Sometimes the frequent use of a toothbrush makes you forget that it’s high time to replace them. Instead of waiting for the bristles of your toothbrush to wear out entirely, it’s highly recommended to change yours every three to four months!
Toothbrushes can become contaminated with oral microbial organisms whenever they are placed in the mouth. Different kinds of viruses and bacteria from an infected person’s mouth can also live for weeks on a toothbrush surface and continue to cause illness. Worryingly, even normal, healthy microorganisms can cause infections, especially if they enter your gum tissue due to an injury, a break, or an oral ulcer.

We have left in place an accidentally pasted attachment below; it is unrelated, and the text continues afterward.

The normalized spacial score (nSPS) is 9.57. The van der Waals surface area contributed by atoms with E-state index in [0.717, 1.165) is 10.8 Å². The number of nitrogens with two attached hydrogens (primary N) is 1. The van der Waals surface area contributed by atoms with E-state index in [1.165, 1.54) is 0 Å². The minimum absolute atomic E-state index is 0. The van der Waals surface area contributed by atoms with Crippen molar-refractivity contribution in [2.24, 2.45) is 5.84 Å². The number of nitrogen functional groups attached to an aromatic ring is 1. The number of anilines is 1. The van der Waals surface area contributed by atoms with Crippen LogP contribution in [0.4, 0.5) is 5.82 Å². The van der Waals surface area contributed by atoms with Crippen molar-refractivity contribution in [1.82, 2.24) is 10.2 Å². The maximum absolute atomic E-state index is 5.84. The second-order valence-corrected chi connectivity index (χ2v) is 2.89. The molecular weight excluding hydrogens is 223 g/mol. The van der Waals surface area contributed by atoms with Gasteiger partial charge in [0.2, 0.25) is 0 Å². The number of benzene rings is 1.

One important rule is to never share toothbrushes, even with your family or significant other. Sharing a toothbrush could result in an exchange of body fluids and/or microorganisms between the users of the toothbrush, placing the individuals involved at an increased risk for infections. Doing this can be potentially harmful for people with compromised immune systems or existing infectious diseases.
Another is to thoroughly rinse toothbrushes with tap water after brushing to remove any remaining toothpaste and debris. Store the brush in an upright position after if possible and allow the toothbrush to air-dry until used again. If more than one brush is stored in the same holder or area, keep the brushes separated to prevent cross-contamination.
Lastly, try not to cover toothbrushes or store them in closed containers. A moist environment such as a closed container is more conducive to the growth of microorganisms than the open air.